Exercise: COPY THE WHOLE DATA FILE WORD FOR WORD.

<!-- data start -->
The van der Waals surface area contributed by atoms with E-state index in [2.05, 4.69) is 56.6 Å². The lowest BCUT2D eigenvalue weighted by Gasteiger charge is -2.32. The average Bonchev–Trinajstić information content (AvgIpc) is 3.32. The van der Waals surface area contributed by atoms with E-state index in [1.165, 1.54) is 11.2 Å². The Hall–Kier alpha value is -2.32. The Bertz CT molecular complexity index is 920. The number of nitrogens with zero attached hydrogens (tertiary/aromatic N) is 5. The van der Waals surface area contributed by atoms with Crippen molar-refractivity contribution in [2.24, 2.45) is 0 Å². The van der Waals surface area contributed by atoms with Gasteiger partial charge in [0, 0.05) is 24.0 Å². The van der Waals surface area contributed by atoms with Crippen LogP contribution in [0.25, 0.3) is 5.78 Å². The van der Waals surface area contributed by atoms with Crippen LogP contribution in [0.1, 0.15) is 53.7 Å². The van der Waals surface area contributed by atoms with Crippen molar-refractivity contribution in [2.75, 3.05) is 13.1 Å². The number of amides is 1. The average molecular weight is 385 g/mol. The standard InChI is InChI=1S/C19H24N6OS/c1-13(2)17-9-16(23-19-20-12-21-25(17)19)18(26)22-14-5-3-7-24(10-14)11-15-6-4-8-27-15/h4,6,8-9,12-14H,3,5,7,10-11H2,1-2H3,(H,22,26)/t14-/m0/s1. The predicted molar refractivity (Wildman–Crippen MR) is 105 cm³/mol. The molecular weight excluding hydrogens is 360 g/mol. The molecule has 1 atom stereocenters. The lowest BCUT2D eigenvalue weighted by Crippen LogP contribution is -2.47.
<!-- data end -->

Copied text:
The van der Waals surface area contributed by atoms with E-state index in [2.05, 4.69) is 56.6 Å². The lowest BCUT2D eigenvalue weighted by Gasteiger charge is -2.32. The average Bonchev–Trinajstić information content (AvgIpc) is 3.32. The van der Waals surface area contributed by atoms with E-state index in [1.165, 1.54) is 11.2 Å². The Hall–Kier alpha value is -2.32. The Bertz CT molecular complexity index is 920. The number of nitrogens with zero attached hydrogens (tertiary/aromatic N) is 5. The van der Waals surface area contributed by atoms with Crippen molar-refractivity contribution in [2.24, 2.45) is 0 Å². The van der Waals surface area contributed by atoms with Gasteiger partial charge in [0, 0.05) is 24.0 Å². The van der Waals surface area contributed by atoms with Crippen LogP contribution in [0.25, 0.3) is 5.78 Å². The van der Waals surface area contributed by atoms with Crippen LogP contribution in [0.1, 0.15) is 53.7 Å². The van der Waals surface area contributed by atoms with Crippen molar-refractivity contribution in [2.75, 3.05) is 13.1 Å². The number of amides is 1. The average molecular weight is 385 g/mol. The standard InChI is InChI=1S/C19H24N6OS/c1-13(2)17-9-16(23-19-20-12-21-25(17)19)18(26)22-14-5-3-7-24(10-14)11-15-6-4-8-27-15/h4,6,8-9,12-14H,3,5,7,10-11H2,1-2H3,(H,22,26)/t14-/m0/s1. The predicted molar refractivity (Wildman–Crippen MR) is 105 cm³/mol. The molecular weight excluding hydrogens is 360 g/mol. The molecule has 1 atom stereocenters. The lowest BCUT2D eigenvalue weighted by Crippen LogP contribution is -2.47.